| WHY is this medicine prescribed?
| HOW should this medicine be used?
| Are there OTHER USES for this medicine?
| What SPECIAL DIETARY instructions should I follow?
| What should I do IF I FORGET to take a dose?
| What SIDE EFFECTS can this medicine cause?
| What should I know about STORAGE and DISPOSAL of this medication?
| What should I do in case of OVERDOSE?
| What OTHER INFORMATION should I know?
WHY is this medicine prescribed?
Topical bimatoprost is used to treat hypotrichosis (less than the normal amount of hair) of the eyelashes by promoting the growth of longer, thicker, and darker lashes. Topical bimatoprost is in a class of medications called prostaglandin analogs. It works by increasing the number of eyelash hairs that grow and the amount of time that they grow.
HOW should this medicine be used?
Topical bimatoprost comes as a solution (liquid) to apply to the upper eyelids. It is usually applied once a day in the evening. Use topical bimatoprost at around the same time every day. Follow the directions on your prescription label carefully, and ask your doctor or pharmacist to explain any part you do not understand. Use topical bimatoprost exactly as directed. Do not use more or less of it or use it more often than prescribed by your doctor. Using topical bimatoprost more often than once a day will not increase eyelash growth more than the recommended use.
It may take at least 4 weeks before you see any benefit from topical bimatoprost and up to 16 weeks to see the full effect of the medication. Continue to use topical bimatoprost even if you have already seen an effect. Topical bimatoprost will only increase eyelash growth while you are using the medication. If you stop using topical bimatoprost, your eyelashes will return to their original appearance within several weeks to months.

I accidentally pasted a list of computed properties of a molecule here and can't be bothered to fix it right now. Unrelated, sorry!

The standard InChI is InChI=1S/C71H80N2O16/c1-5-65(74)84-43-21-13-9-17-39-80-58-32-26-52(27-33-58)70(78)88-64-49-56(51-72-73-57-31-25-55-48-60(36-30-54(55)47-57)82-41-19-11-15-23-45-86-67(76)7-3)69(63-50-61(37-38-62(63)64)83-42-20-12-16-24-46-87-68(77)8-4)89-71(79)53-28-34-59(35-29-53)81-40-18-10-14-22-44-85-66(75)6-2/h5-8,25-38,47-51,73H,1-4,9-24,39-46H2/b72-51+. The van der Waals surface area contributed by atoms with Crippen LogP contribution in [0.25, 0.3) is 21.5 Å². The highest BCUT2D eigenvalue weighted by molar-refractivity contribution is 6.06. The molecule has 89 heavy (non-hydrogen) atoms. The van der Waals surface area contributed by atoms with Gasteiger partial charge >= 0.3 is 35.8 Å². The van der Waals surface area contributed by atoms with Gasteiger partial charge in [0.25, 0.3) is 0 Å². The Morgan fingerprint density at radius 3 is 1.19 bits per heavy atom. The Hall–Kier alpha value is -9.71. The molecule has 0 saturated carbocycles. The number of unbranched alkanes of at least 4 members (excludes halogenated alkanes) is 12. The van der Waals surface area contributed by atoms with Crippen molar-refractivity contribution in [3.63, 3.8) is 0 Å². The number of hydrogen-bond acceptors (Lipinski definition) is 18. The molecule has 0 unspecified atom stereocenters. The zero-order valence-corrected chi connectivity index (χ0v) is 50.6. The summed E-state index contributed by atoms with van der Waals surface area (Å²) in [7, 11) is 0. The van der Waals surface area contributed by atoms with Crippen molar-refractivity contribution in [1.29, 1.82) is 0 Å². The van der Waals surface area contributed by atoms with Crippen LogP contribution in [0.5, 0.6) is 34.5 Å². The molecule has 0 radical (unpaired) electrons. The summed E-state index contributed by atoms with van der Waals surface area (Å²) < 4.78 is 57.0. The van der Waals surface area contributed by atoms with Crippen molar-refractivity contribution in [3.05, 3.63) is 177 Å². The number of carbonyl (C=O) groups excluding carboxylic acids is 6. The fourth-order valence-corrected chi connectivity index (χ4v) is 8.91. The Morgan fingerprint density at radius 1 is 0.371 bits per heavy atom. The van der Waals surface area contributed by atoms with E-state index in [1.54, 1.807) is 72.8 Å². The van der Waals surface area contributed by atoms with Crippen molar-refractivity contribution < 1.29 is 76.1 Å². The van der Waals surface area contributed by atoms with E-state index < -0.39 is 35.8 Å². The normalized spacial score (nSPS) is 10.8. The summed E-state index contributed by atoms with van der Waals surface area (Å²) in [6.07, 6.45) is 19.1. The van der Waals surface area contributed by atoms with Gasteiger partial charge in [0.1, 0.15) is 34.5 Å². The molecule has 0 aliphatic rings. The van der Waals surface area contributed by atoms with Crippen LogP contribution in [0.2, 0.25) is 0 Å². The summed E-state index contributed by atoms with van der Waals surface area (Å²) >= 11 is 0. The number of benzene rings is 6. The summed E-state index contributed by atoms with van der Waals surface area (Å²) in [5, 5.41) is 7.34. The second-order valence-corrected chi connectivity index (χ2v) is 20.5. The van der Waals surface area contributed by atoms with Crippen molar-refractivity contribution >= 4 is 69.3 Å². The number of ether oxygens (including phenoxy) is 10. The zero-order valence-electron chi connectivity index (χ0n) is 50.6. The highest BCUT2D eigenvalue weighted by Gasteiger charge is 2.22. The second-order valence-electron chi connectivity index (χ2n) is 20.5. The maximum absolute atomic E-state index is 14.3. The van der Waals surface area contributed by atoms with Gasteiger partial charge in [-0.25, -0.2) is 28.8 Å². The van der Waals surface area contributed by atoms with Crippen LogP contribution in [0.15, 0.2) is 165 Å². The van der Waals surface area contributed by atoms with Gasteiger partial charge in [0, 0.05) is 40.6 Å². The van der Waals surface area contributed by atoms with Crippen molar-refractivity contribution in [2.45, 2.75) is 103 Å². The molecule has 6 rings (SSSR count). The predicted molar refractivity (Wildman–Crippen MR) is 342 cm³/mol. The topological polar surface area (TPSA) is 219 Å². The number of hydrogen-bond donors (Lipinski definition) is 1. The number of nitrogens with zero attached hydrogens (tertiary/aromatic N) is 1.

Do not apply topical bimatoprost to the lower eyelids or to broken or irritated skin on your upper eyelids.
It is possible for hair growth to occur on other areas of your skin with repeated applications of topical bimatoprost. Be careful to blot any excess solution outside the upper eyelid margin with a tissue or other absorbent material to prevent this from happening.
If topical bimatoprost gets into your eye(s) while you are applying the solution, it is not expected to cause harm. Do not rinse your eye(s).
Topical bimatoprost comes with sterile applicators to apply the medication. Do not reuse applicators and do not use a cotton swab or any other brush or applicator to apply topical bimatoprost.
To use the solution, follow these steps:
- Wash your hands and face thoroughly with soap and water. Be sure that all makeup is removed.
- Do not let the tip of the bottle or applicator touch your fingers or anything else.
- Hold the applicator horizontally, and place 1 drop of topical bimatoprost on the area closest to the tip, but not on the tip itself.
- Immediately move the applicator carefully across the skin of the upper eyelid at the base of the eyelashes (where the eyelashes meet the skin) going from the inner part of your lash line to the outer part, just as you would apply liquid eyeliner. The area should feel lightly moist but without runoff.
- Blot any excess solution with a tissue.
- Discard the applicator after applying to one eyelid.
- Repeat these steps for other eye using a new applicator.
Ask your pharmacist or doctor for a copy of the manufacturer's information for the patient.
Are there OTHER USES for this medicine?
This medication may be prescribed for other uses; ask your doctor or pharmacist for more information.
What SPECIAL PRECAUTIONS should I follow?
Before using topical bimatoprost,
- tell your doctor and pharmacist if you are allergic to bimatoprost or any other medications.
- you should know that bimatoprost is also available as Lumigan®, a solution to be instilled in the eyes to treat increased pressure in the eyes. If you use the topical solution and the eyedrops together, you may receive too much medication. Talk to your doctor about using topical bimatoprost if you are also using the eyedrops.